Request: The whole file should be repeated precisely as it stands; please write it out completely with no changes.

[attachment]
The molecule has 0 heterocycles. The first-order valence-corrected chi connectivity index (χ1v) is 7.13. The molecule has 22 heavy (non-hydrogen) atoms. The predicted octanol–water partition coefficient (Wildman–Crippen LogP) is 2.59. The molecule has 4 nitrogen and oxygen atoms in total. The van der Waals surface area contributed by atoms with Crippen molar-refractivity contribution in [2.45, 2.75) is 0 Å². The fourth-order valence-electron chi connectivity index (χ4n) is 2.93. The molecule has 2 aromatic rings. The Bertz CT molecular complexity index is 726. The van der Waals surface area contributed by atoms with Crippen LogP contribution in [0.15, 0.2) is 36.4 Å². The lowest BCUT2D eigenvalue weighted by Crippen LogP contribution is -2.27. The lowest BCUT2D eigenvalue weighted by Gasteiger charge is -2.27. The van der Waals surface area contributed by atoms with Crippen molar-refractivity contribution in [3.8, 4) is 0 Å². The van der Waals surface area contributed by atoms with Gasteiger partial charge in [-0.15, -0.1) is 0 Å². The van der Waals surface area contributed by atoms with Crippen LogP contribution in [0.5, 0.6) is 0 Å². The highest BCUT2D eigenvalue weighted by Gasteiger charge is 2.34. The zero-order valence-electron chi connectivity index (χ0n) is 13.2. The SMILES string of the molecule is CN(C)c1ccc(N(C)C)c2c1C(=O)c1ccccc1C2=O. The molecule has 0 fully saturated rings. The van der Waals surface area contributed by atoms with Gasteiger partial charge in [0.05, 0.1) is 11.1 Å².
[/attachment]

The molecule has 0 heterocycles. The first-order valence-corrected chi connectivity index (χ1v) is 7.13. The molecule has 22 heavy (non-hydrogen) atoms. The predicted octanol–water partition coefficient (Wildman–Crippen LogP) is 2.59. The molecule has 4 nitrogen and oxygen atoms in total. The van der Waals surface area contributed by atoms with Crippen molar-refractivity contribution in [2.45, 2.75) is 0 Å². The fourth-order valence-electron chi connectivity index (χ4n) is 2.93. The molecule has 2 aromatic rings. The Bertz CT molecular complexity index is 726. The van der Waals surface area contributed by atoms with Crippen LogP contribution in [0.15, 0.2) is 36.4 Å². The lowest BCUT2D eigenvalue weighted by Crippen LogP contribution is -2.27. The lowest BCUT2D eigenvalue weighted by Gasteiger charge is -2.27. The van der Waals surface area contributed by atoms with Crippen molar-refractivity contribution in [3.8, 4) is 0 Å². The van der Waals surface area contributed by atoms with Gasteiger partial charge in [-0.15, -0.1) is 0 Å². The van der Waals surface area contributed by atoms with Crippen LogP contribution in [0.5, 0.6) is 0 Å². The highest BCUT2D eigenvalue weighted by Gasteiger charge is 2.34. The zero-order valence-electron chi connectivity index (χ0n) is 13.2. The SMILES string of the molecule is CN(C)c1ccc(N(C)C)c2c1C(=O)c1ccccc1C2=O. The molecule has 0 fully saturated rings. The van der Waals surface area contributed by atoms with Gasteiger partial charge in [0.05, 0.1) is 11.1 Å².